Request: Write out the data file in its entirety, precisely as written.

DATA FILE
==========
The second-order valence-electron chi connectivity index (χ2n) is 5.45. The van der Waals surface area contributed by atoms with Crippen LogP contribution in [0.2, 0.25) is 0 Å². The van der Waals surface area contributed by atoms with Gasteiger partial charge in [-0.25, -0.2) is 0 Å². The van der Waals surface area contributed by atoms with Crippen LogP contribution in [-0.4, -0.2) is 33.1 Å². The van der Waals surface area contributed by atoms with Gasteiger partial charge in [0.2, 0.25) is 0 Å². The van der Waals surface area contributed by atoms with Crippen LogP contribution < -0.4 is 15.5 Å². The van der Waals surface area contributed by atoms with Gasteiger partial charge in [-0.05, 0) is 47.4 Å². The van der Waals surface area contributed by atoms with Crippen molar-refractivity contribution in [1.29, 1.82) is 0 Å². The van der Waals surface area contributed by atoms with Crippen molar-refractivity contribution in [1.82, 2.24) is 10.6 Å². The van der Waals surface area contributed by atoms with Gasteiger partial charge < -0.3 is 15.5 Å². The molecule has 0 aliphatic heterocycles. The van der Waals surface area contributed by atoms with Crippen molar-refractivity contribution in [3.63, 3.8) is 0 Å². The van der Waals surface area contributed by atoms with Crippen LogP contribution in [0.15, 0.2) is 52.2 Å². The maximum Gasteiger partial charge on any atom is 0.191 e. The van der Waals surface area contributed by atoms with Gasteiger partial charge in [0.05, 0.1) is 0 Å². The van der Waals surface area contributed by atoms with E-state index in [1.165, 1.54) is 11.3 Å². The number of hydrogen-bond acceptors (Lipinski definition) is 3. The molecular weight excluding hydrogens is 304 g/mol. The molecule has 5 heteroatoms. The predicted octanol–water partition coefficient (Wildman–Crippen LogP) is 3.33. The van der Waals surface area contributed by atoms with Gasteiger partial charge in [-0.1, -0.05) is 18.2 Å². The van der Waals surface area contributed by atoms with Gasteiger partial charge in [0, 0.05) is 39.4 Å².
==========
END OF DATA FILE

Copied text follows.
The second-order valence-electron chi connectivity index (χ2n) is 5.45. The van der Waals surface area contributed by atoms with Crippen LogP contribution in [0.2, 0.25) is 0 Å². The van der Waals surface area contributed by atoms with Gasteiger partial charge in [-0.25, -0.2) is 0 Å². The van der Waals surface area contributed by atoms with Crippen LogP contribution in [-0.4, -0.2) is 33.1 Å². The van der Waals surface area contributed by atoms with Gasteiger partial charge in [0.2, 0.25) is 0 Å². The van der Waals surface area contributed by atoms with Crippen LogP contribution < -0.4 is 15.5 Å². The van der Waals surface area contributed by atoms with Gasteiger partial charge in [-0.05, 0) is 47.4 Å². The van der Waals surface area contributed by atoms with Crippen molar-refractivity contribution in [1.29, 1.82) is 0 Å². The van der Waals surface area contributed by atoms with Crippen molar-refractivity contribution in [1.82, 2.24) is 10.6 Å². The van der Waals surface area contributed by atoms with Gasteiger partial charge < -0.3 is 15.5 Å². The molecule has 0 aliphatic heterocycles. The van der Waals surface area contributed by atoms with Crippen molar-refractivity contribution in [3.63, 3.8) is 0 Å². The van der Waals surface area contributed by atoms with Crippen LogP contribution in [0.15, 0.2) is 52.2 Å². The maximum Gasteiger partial charge on any atom is 0.191 e. The van der Waals surface area contributed by atoms with Gasteiger partial charge in [0.05, 0.1) is 0 Å². The van der Waals surface area contributed by atoms with E-state index in [1.165, 1.54) is 11.3 Å². The number of hydrogen-bond acceptors (Lipinski definition) is 3. The molecular weight excluding hydrogens is 304 g/mol. The molecule has 5 heteroatoms. The predicted octanol–water partition coefficient (Wildman–Crippen LogP) is 3.33. The van der Waals surface area contributed by atoms with Gasteiger partial charge in [-0.1, -0.05) is 18.2 Å². The van der Waals surface area contributed by atoms with Gasteiger partial charge in [0, 0.05) is 39.4 Å².